The annual subscription at $71.99 is, however, not something an average Indian parent can afford. So, the question for Epic while looking at India would have been, what kind of parents would be willing to pay $71.99 every year for a kids’ book library? A library being something freely available in schools and community clubs.
Assuming that an international curriculum is a surrogate for premium education, there were approximately 700 such schools in India serving 400,000 children in 2019. About 25% of the students would be part of the primary program, largely catering to the under 12 years segment, giving us about 100,000 kids. Assume that Epic’s initial target is to approach 50% of these schools; the number comes down to 50,000 kids. This is a micro population and spread out across several metro cities in India.
The onset of the pandemic would have changed this to an extent, but reaching the right kind of parents — those who can afford the price tag, believe that reading is good for their kids and want a safe learning environment (versus free open sources with the associated challenges) — would have been critical.
Epic seems to have understood this conundrum, and you can see a wealth of micro-targeting and influencer work in their reach-building initiatives. Epic offers free books to educators and positions itself as ‘teacher approved’ on its website. Teachers are the first to experience the quality of the books and the safety of the environment. Once they feel comfortable enough, they recommend it to parents who have immense faith in teachers.
Taking a mass media approach could have used up millions of dollars without building the trust credentials necessary for parents to make the transition to purchase. In this situation, the endorsement was needed from teachers who parents are familiar with, look up to, and who share their goal of enabling their child to do well. This is precisely the approach that Epic follows with recommendations coming straight from the teachers.
Big Data – The fuel that powers micro marketing
Intuitive though this may sound, much rigor goes into creating precision, particularly in today’s digital age. Big Data can be of critical support, especially for companies that have reams of continuous consumer data. Netflix in India was able to deliver a stiff competition to local streaming companies despite being late to launch. It relied heavily on advanced algorithms to drive recommendations for shows to the extent of even customizing individual thumbnails.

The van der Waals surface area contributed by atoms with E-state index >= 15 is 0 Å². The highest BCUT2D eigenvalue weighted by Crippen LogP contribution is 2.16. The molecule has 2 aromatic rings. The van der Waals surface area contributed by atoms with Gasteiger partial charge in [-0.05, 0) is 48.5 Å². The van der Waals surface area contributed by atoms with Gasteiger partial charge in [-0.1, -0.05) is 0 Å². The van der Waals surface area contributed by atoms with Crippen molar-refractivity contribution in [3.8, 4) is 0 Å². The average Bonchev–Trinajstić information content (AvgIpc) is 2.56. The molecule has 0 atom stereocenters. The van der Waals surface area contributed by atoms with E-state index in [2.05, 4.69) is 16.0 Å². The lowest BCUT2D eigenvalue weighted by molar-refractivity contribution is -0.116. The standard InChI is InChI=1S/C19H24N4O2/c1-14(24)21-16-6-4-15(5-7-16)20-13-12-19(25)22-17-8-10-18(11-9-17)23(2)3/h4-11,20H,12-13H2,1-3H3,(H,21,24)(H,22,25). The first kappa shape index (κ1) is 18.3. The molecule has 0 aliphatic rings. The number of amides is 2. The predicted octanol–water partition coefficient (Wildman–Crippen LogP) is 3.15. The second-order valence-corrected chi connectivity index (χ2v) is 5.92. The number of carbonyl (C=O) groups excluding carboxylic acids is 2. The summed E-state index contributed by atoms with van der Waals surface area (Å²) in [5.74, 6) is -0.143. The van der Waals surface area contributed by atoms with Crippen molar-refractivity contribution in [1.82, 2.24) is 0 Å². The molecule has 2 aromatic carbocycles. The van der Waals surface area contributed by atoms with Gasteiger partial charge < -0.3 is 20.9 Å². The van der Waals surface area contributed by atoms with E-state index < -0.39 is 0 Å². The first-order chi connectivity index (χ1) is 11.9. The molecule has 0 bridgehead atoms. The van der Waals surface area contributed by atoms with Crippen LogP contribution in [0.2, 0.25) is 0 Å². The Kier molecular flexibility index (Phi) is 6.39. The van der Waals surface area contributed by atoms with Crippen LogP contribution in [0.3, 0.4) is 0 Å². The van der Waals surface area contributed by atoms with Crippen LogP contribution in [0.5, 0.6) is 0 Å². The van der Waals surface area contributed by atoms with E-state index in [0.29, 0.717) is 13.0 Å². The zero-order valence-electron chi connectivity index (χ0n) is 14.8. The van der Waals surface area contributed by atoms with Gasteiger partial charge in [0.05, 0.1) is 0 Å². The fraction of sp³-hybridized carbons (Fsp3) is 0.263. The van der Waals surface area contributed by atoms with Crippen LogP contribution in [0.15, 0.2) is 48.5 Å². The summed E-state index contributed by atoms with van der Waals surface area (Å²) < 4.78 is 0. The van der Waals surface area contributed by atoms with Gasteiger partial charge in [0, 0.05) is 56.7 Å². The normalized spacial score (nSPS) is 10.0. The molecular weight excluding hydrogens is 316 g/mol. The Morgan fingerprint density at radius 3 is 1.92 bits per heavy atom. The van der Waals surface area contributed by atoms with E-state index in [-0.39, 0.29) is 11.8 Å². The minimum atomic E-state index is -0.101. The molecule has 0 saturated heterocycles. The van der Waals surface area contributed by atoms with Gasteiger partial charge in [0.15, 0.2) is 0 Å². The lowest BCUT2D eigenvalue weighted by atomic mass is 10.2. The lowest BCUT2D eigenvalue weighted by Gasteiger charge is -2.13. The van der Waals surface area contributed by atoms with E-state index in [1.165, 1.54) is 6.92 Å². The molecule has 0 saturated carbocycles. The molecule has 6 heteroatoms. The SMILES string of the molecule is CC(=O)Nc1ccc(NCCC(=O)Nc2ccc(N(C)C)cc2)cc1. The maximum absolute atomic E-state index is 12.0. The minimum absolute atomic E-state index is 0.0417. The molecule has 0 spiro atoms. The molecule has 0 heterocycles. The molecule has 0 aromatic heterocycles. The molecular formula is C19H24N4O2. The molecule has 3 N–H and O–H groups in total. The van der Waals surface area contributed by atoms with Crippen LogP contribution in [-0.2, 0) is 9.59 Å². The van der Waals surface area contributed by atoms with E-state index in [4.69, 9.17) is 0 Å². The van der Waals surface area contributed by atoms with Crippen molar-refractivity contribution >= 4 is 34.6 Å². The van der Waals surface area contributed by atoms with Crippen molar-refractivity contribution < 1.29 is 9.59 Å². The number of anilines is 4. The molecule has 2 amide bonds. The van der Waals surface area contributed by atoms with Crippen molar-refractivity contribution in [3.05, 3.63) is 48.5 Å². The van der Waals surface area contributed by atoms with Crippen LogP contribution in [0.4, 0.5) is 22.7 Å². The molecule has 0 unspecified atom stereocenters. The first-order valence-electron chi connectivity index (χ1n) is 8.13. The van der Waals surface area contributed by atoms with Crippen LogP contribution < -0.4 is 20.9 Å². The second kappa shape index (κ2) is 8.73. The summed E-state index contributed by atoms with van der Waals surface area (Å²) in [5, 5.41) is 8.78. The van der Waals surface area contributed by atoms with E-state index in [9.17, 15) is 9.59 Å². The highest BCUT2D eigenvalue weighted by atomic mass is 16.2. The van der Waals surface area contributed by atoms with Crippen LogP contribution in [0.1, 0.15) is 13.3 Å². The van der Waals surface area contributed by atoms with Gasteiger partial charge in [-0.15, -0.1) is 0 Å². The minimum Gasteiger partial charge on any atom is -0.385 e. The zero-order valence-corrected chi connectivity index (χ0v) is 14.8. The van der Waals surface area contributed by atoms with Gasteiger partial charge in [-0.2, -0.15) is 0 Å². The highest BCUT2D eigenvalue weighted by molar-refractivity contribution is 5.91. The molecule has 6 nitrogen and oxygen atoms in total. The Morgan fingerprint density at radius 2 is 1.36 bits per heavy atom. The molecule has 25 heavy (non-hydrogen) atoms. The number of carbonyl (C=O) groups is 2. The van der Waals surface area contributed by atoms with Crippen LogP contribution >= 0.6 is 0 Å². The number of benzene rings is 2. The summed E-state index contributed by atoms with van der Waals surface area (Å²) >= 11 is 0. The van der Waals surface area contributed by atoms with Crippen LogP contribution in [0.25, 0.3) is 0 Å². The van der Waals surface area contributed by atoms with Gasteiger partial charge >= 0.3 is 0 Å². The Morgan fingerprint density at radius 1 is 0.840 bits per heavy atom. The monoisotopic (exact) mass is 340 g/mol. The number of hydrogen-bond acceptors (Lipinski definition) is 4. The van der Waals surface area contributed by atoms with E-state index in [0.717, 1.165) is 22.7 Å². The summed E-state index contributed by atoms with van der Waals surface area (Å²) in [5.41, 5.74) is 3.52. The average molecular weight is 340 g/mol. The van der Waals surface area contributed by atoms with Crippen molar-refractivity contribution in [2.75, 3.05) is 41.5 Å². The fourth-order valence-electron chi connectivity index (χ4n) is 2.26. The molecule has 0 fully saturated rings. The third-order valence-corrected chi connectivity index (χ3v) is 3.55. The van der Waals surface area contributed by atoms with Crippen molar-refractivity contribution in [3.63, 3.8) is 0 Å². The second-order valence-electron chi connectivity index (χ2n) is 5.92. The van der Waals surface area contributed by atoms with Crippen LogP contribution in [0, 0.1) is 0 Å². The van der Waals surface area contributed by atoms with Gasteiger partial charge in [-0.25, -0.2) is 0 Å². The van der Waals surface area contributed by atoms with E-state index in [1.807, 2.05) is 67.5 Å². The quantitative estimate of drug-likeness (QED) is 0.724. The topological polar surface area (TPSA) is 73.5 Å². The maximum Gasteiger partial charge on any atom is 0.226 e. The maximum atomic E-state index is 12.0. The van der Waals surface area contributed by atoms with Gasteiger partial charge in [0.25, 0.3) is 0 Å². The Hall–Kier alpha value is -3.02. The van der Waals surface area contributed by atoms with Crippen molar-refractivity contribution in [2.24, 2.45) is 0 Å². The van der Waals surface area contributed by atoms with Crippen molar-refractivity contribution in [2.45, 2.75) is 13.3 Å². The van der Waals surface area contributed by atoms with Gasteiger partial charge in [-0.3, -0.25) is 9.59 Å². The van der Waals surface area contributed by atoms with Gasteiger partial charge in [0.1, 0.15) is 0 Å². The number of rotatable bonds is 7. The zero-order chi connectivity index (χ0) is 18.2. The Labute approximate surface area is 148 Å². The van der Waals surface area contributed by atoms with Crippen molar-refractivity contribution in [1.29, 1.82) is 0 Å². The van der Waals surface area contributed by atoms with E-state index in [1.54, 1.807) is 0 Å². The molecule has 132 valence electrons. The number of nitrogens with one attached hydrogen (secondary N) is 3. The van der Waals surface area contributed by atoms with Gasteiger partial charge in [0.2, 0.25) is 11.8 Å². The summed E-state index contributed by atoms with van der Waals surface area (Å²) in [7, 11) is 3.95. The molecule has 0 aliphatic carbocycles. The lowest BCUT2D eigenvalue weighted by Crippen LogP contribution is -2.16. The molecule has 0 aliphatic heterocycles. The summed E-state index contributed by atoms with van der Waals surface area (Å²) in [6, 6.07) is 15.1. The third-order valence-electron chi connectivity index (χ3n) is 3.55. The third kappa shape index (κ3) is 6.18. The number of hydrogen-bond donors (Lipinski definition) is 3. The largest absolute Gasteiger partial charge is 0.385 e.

Hence, users’ home page looks a little different even if they have similar tastes. For the show ‘House of Cards’, Netflix even made different trailers and filtered them according to user preferences.
Amazon and Flipkart are said to create thousands of different communication assets to target different consumers. This level of micro-targeting would have played a role in enabling Netflix to attract 5 million users from a total aspirational base of ~15-20 million top households. However, some are admittedly still on the free trial.
Smaller D2C companies also actively use a spate of tools to increase accuracy in micro marketing. For example, Google Search Console is leveraged to diagnose the traffic source to websites, and search engines are optimized to improve discoverability.
Retargeting a ‘look alike’ audience sitting in a specific part of the consumer funnel and chasing people who have advanced to the checkout stage on the website is an accepted practice. So the next time you get a reminder from Swiggy or Zomato offering you a 10% discount on your favorite dish, know that it is not a coincidence.
Occasions when Mass Marketing works better
One might be forgiven for wondering if micro marketing is the only approach that delivers results in today’s world. The answer to this is subjective. If we look at the case of Amazon and Flipkart, they are essentially ‘born digital’ companies and have the capability to target very specific consumer cohorts with relevant offers.
Hence, when TV ads started to appear for both, it came as a surprise. Not so anymore as we have seen several digital-first companies (Swiggy, Zomato, OLX, and even Google) advertise on national television, print, and radio.
In the case of Amazon and Flipkart, many TV ads centered around big sale days and Diwali holiday season, a time when a large chunk of the population has a common need to buy new clothes and white goods for themselves and for gifting. With an overall macro need and scale audience who have access to the internet, it made sense for digital companies to leverage mass media.
Mass media would attract consumers to a particular platform that promises to solve a large overall need (Diwali gifts, home-delivered medicines, or buying a pre-owned car). The platform would then funnel consumers into mini cohorts based on specific requirements (Diwali traditional clothes for children, home-delivered diabetes medicine, buying a pre-owned luxury car in Ranchi).
Making a choice
In creating the right marketing strategy, the final choice often boils down to understanding:
- How broad is the overall consumer need
- What is the size of the opportunity,
- How spread out are target consumers, and
- Does the business in question have the capability of servicing mass or micro demand or both.
Blending these questions and simmering them in a cauldron of media options would yield the right spell of either a thousand arrows on a thousand targets or a precise sniper approach or perhaps, as in the case of Amazon Diwali sales – a combination of both.